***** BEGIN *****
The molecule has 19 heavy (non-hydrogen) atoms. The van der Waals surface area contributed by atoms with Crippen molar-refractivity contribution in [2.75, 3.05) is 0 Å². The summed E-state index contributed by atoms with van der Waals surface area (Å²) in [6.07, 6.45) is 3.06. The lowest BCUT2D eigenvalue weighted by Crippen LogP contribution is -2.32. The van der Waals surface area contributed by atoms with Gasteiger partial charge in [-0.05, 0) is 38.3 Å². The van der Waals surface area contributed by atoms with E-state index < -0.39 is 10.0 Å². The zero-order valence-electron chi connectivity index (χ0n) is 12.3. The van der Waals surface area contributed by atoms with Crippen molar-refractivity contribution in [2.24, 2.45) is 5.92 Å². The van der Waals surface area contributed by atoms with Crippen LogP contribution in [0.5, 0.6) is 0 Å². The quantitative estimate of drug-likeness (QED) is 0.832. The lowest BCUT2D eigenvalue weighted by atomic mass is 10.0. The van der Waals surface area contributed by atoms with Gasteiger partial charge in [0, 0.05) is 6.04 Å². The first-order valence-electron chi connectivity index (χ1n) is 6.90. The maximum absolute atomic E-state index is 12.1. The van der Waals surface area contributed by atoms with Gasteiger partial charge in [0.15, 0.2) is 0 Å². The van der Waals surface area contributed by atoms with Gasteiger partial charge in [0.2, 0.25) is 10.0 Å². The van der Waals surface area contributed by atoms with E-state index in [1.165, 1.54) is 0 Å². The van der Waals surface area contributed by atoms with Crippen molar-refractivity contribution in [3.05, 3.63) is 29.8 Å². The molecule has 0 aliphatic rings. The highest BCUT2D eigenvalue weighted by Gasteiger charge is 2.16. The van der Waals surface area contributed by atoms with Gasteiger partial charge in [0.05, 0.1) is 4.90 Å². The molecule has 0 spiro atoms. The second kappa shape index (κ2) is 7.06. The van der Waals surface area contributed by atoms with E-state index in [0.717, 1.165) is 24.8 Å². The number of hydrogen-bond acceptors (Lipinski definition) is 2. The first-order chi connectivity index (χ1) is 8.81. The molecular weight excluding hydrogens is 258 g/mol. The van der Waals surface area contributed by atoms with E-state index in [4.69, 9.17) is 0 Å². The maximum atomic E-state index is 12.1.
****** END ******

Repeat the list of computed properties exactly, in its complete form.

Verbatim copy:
The molecule has 19 heavy (non-hydrogen) atoms. The van der Waals surface area contributed by atoms with Crippen molar-refractivity contribution in [2.75, 3.05) is 0 Å². The summed E-state index contributed by atoms with van der Waals surface area (Å²) in [6.07, 6.45) is 3.06. The lowest BCUT2D eigenvalue weighted by Crippen LogP contribution is -2.32. The van der Waals surface area contributed by atoms with Gasteiger partial charge in [-0.05, 0) is 38.3 Å². The van der Waals surface area contributed by atoms with E-state index < -0.39 is 10.0 Å². The zero-order valence-electron chi connectivity index (χ0n) is 12.3. The van der Waals surface area contributed by atoms with Crippen molar-refractivity contribution in [2.24, 2.45) is 5.92 Å². The van der Waals surface area contributed by atoms with Crippen LogP contribution in [0.5, 0.6) is 0 Å². The quantitative estimate of drug-likeness (QED) is 0.832. The lowest BCUT2D eigenvalue weighted by atomic mass is 10.0. The van der Waals surface area contributed by atoms with Gasteiger partial charge in [0, 0.05) is 6.04 Å². The first-order valence-electron chi connectivity index (χ1n) is 6.90. The maximum absolute atomic E-state index is 12.1. The van der Waals surface area contributed by atoms with Gasteiger partial charge in [0.15, 0.2) is 0 Å². The van der Waals surface area contributed by atoms with Gasteiger partial charge in [0.2, 0.25) is 10.0 Å². The van der Waals surface area contributed by atoms with E-state index in [1.165, 1.54) is 0 Å². The van der Waals surface area contributed by atoms with Crippen molar-refractivity contribution in [3.05, 3.63) is 29.8 Å². The molecule has 0 aliphatic rings. The highest BCUT2D eigenvalue weighted by Gasteiger charge is 2.16. The van der Waals surface area contributed by atoms with Gasteiger partial charge in [0.05, 0.1) is 4.90 Å². The molecule has 0 spiro atoms. The second kappa shape index (κ2) is 7.06. The van der Waals surface area contributed by atoms with E-state index in [0.717, 1.165) is 24.8 Å². The number of hydrogen-bond acceptors (Lipinski definition) is 2. The first-order chi connectivity index (χ1) is 8.81. The molecular weight excluding hydrogens is 258 g/mol. The van der Waals surface area contributed by atoms with E-state index in [4.69, 9.17) is 0 Å². The maximum atomic E-state index is 12.1.